The latest iterations of radical journalism transparency are slightly more refined. TLDR, IDK, LookIt, and Disputations ask writers to take the ideas they would normally spit off into Slack or Gchat or Twitter and turn them into blog posts. Usually that doesn’t amount to more than a few sentences. Still, it looks more like an article than a chat. Cosmopolitan has taken the vision even further, turning its weekly pitch meetings into a webseries called #CosmoLive (hashtag included).

Readers have embraced the content to varying degrees. “I don’t actually know what success looks like with it,” Gawker editor Max Read, who launched Disputations at the end of June, told Fast Company. Often times Disputations posts go unnoticed, with a few hundred page views. That said: “Some of the posts have managed to do fairly well despite not being pushed to social or shared to the front page–just by virtue of appearing in the sidebar with interesting or compelling headlines–though they tend to confuse readers a lot,” Read added.

Well is relative, of course, but the following four posts got more than 10,000 page views.

Patel says that IDK and Lookit are both successful in terms of traffic. “What you’re looking for is some viral breakouts,” Vox VP of editorial Lockhart Steele said. “We’ve had a few of those.” One post on Eater got 2 million views in one day, for example.

Cosmopolitan is happy enough with the success of its series that it plans on bringing back #CosmoLive in the fall. The first season of the 45-minute program included 19 episodes and ran from mid-December to mid-June. “I think it turned out better than I expected it to,” editor Amy Odell said. The two most successful episodes brought in nearly 1,000 live viewers and generated about 300 hours of total view time, a Hearst spokesperson told Fast Company.


That’s not exactly viral by YouTube standards.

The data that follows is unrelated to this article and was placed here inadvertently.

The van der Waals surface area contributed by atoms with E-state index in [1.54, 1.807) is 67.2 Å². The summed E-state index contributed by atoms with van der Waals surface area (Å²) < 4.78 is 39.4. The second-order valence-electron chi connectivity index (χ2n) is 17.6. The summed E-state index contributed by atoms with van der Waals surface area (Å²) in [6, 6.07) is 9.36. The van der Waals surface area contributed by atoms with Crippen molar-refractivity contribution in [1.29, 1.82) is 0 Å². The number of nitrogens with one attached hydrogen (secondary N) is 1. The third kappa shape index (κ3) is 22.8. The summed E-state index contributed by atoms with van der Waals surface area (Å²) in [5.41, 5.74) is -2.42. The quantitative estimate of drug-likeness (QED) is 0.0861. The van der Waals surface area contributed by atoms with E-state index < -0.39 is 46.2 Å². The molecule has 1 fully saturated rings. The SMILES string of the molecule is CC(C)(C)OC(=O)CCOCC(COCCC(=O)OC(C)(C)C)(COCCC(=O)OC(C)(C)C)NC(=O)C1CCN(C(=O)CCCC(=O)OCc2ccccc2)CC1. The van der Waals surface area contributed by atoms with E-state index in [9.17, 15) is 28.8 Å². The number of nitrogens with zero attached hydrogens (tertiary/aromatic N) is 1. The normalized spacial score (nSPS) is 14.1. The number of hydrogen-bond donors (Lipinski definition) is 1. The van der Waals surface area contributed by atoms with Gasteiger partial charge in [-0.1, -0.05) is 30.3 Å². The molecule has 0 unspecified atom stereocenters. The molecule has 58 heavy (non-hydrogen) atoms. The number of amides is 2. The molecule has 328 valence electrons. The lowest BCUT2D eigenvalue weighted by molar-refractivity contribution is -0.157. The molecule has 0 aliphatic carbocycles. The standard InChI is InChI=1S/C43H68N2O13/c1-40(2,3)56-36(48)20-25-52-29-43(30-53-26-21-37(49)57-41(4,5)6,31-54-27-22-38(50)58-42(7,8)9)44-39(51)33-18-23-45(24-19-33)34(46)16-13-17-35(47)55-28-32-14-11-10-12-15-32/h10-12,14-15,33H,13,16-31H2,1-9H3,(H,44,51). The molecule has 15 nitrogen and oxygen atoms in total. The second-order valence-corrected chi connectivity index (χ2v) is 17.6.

But success comes in flavors other than pageviews: Odell says the show drives community engagement. Readers can videochat into the show and offer up ideas and angles, some of which have turned into stories. Patel says that the existing writers’ corners have sharpened the voice of the site brands, “giving writers space to play with the readers, and in being generally the funniest.”

Read says Disputations makes him laugh, but isn’t entirely satisfied. “I wish that my writers used it as a scratchpad more often.”

All of the editors Fast Company spoke with admitted that chats-as-content generally appeal to power users, who want to consume every morsel of a beloved media site. The average website visitor doesn’t care that Valleywag editor Sam Biddle is the best at kissing at Gawker.

In the end, it might not matter much if readers flock to this content or not. These editorial transparency experiments squeeze productivity out of writers who waste a lot of salaried time joking around with their media friends in chatrooms, Twitter, or on Gchat. Read said he would kick his writers out of Campfire–the company groupchat–“if they use it to argue about food, cities, music, movies, news, politics, or anything else that is smart (or at least funny) enough that it should appear on our website.” In other words Disputations commands writers to stop chatting, and get to work.


About the author

Rebecca Greenfield is a former Fast Company staff writer. She was previously a staff writer at The Atlantic Wire, where she focused on technology news.